Note: In 1516, the first printed edition of the Greek “New Testament” was published by Erasmus. This Greek text would be known as the Textus Receptus. This first edition was based solely on six manuscripts, while later editions used ten. That is why we have the Textus Receptus with variants from the different sources of Greek. None of these Greek manuscripts were complete which made Erasmus translate many portions of Revelation from Latin Vulgate back into Greek. This Textus Receptus, compiled from the poorly preserved Greek manuscripts, served as “evidence” by which the Christianity embraced the primacy of the Greek text, and which later served as the basis for the King James’ Version. From this KJV many other translations of the Protestant churches sprang.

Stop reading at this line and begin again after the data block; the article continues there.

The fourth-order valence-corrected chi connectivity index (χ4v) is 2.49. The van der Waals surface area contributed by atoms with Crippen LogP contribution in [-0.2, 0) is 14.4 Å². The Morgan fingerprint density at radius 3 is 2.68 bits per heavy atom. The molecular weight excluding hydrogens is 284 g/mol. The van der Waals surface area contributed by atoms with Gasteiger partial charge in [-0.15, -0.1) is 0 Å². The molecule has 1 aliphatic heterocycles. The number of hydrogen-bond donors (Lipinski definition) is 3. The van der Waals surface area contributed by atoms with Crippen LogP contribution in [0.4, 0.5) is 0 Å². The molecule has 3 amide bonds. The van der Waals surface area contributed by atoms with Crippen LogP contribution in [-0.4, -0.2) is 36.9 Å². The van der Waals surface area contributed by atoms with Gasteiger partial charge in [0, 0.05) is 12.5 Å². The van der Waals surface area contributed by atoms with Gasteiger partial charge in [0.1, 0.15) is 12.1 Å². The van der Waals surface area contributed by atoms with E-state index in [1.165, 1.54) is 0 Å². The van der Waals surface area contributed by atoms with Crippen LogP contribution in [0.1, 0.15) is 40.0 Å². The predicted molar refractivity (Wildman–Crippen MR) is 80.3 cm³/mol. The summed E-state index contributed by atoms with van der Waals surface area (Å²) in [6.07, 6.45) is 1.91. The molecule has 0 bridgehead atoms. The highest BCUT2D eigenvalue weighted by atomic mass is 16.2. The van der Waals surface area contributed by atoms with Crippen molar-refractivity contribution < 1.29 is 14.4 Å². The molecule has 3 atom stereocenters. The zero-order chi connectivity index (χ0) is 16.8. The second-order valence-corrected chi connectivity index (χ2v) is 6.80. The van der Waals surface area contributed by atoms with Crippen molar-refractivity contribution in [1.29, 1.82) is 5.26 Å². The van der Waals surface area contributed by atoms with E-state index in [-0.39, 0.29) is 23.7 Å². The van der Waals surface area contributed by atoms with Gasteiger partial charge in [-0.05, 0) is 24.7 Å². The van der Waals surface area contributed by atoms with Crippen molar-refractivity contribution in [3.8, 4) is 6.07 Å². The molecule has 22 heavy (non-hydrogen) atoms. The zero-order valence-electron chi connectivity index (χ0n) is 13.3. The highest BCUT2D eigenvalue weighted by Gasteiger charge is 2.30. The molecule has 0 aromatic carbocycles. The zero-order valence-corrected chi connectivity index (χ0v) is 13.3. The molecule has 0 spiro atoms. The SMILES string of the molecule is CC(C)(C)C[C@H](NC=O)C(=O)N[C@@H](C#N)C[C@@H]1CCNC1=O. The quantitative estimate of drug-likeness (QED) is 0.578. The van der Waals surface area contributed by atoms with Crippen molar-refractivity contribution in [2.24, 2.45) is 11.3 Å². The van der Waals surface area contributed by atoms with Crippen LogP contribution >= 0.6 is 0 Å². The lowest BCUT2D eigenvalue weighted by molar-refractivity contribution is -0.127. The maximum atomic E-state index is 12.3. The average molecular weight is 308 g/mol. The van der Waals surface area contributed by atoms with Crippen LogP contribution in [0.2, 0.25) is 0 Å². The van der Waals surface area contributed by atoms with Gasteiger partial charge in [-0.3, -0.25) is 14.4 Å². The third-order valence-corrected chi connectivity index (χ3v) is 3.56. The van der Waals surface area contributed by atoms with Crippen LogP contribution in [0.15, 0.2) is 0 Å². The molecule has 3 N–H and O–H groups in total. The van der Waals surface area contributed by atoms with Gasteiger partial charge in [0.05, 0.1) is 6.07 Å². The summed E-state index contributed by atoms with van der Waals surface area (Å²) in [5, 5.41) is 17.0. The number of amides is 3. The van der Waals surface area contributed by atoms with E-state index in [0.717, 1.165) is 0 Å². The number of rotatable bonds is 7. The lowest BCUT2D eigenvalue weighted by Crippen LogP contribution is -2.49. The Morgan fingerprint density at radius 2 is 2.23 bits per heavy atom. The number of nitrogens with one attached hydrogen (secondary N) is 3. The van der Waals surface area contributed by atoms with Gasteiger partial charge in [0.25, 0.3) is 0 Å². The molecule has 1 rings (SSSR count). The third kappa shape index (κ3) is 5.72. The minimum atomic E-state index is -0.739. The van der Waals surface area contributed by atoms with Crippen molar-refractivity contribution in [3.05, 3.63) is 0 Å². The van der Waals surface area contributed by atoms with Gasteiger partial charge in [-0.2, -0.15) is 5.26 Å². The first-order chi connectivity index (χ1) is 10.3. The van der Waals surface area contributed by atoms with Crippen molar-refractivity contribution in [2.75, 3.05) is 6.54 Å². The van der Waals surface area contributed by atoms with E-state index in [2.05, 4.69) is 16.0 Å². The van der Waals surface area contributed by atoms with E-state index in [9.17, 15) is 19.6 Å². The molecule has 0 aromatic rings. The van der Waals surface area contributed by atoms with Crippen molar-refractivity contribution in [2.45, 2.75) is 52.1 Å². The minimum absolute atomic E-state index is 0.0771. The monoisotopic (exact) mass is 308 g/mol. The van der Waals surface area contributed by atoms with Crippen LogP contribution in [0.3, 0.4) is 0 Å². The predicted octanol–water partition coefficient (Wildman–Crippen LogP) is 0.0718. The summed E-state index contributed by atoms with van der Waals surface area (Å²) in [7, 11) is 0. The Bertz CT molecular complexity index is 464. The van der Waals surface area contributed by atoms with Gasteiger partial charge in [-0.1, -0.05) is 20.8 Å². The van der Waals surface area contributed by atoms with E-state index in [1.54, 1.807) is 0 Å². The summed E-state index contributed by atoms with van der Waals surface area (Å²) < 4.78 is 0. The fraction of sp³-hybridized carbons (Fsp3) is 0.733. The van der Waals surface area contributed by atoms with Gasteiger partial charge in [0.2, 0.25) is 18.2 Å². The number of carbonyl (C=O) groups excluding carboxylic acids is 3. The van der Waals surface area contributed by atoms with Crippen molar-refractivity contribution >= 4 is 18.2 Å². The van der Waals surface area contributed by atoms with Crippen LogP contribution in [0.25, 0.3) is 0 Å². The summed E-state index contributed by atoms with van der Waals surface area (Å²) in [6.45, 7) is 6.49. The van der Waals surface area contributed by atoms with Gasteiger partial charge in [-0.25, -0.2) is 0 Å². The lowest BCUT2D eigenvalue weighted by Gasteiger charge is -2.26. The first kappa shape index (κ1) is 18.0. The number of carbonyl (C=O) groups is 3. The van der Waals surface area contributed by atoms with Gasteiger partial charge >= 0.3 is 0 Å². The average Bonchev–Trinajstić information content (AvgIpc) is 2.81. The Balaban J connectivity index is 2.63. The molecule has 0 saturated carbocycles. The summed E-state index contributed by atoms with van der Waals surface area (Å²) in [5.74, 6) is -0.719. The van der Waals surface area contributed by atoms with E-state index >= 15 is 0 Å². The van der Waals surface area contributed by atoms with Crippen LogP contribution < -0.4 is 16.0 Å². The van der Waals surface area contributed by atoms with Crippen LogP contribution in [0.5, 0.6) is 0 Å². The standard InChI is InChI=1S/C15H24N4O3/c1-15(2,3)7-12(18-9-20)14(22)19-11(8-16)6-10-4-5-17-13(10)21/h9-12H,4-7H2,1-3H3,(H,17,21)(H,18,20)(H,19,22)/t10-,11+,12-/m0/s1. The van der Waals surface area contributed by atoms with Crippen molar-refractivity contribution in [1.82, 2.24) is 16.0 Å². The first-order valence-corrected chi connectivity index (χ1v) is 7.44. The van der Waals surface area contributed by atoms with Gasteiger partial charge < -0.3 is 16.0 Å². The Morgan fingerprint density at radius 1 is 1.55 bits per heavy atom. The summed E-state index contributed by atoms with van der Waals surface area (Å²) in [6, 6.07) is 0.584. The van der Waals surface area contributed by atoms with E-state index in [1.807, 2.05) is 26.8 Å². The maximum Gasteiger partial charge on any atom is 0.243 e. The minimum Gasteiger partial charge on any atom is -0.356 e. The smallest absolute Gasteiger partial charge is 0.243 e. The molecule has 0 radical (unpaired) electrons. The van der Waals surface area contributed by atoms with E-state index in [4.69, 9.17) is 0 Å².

With that being said, we have the solid grounds to argue that the note on the cross put up by the Romans to be seen by everyone, as we have it in the Greek texts of the Gospels, is incomplete and open for interpretations.

And besides, why would there be the necessity for the Pharisees to contend for a “better” note on the cross, unless they had seen something that disturbed them. What did they see on the cross because we find nothing disturbing for the Pharisees in “Yeshua Nazarene the King of the Jews”. They had what they plotted, and what difference it would make for them to argue with the Romans. They did not protest when Pilate mocked Yeshua and the Jews with this title during the trial. Nay, the Pharisees must have seen something beyond the usual Roman contempt. What was it?